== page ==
First UN agreement on migration adopted in Morocco despite withdrawals

164 countries attend Marrakech meeting to endorse the United Nations' response to the 2015 migration crisis

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The first UN global agreement setting up a common framework on the management of international migration flows was formally adopted on Monday as a two-day intergovernmental conference began in Marrakech.

Moroccan Minister of Foreign Affairs Nasser Bourita, who was elected president of the conference, formally announced the endorsement of the Global Compact for Safe, Orderly and Regular Migration to a roar of applause.

But the criticism of 23 objectives outlined in the document has been raised in a number of countries, some of which stayed away from the conference.

Representatives of 164 of the 193 UN member states arrived at the Bab Ighli conference centre on Monday morning to affirm their support for the global migration deal.

Ten countries have formally notified the UN of their decision to pull out of the process — namely Austria, Australia, the Czech Republic, Dominican Republic, Hungary, Latvia, Poland, Slovakia, Chile and the United States.

US President Donald Trump, who also failed to appear at a COP24 summit on climate change in Poland last week, was the first to voice opposition to the pact in December last year.

The governments of Bulgaria, Estonia, Israel, Italy, Slovenia and Switzerland are still conducting internal debates. Estonia recently aired a two-hour-long reading of the compact on prime TV after a dispute over its contents flared up in parliament, while in Slovakia the foreign minister was pushed to tender his resignation.

Belgium was the latest country to face political upheaval over the migration agreement, with Prime Minister Charles Michel’s coalition collapsing on Sunday when the New Flemish Alliance (N-VA) Flemish nationalist party quit in protest.

“I stand here before you without a parliamentary majority backing my government,” Mr Michel told the conference.


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The N-VA, which is in favour of speeding up the deportation of migrants from Belgium, argued that taking part in the pact meant giving up sovereignty over the country’s borders. Despite his coalition partners’ volte face, two thirds of the Belgian parliament supported the agreement, Mr Michel said.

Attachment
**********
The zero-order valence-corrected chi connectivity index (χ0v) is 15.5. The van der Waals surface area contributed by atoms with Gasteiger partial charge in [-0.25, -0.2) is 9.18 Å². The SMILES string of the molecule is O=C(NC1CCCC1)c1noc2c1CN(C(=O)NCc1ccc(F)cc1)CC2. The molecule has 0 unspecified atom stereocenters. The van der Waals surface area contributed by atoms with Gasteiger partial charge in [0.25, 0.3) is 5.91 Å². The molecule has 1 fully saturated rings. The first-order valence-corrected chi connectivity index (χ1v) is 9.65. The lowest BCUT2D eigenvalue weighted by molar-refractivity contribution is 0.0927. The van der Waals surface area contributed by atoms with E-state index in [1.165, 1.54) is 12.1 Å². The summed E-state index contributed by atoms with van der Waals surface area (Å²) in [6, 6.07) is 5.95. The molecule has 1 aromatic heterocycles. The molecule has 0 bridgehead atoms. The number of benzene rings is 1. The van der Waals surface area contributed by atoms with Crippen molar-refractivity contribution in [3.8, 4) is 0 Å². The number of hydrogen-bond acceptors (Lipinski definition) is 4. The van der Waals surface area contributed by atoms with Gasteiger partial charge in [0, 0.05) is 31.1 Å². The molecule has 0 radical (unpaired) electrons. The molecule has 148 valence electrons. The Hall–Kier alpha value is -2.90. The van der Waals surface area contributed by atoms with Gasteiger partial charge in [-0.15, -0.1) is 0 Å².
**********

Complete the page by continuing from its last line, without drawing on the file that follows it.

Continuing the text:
“In the name of my country, I assure you that Belgium is committed to supporting this migration pact.”

The Global Compact for Migration drew little attention when it was finalised and approved by all UN member states except the US after 18 months of high-level negotiations. But as the date set for its formal announcement in Marrakech drew closer and states begun pulling out, the document became a hot-button issue.

Louise Arbour, the UN secretary general's special representative for international migration, expressed disappointment at the row that ensued.

“We are not establishing a new right to migrate. No. There is not a right for anyone to go anywhere at any time according to his or her whim,” she said. “What we are establishing is the obligation to respect the human rights of migrants — which of course is absolutely obvious when we at the same time celebrate the 70th anniversary of the Universal Declaration of Human Rights.”

Before the conference opened, she said that “you can’t convince those who cannot be persuaded”.

The special representative also noted that the decision of some countries not to be present in Marrakech was a symbolic step that did little in practice to distance them from a text that had already been unanimously approved.

German Chancellor Angela Merkel reaffirmed her commitment to the global agreement despite facing criticism from the far-right party AfD.

“The compact clearly aims to combat illegal migration and the trafficking of human beings,” Mrs Merkel said. “We as countries cannot accept that whether a migrant manages or not to cross a border is decided by traffickers.”

The Global Compact for Migration will now be sent to the General Assembly, which will adopt a resolution by December 19 formally endorse the deal.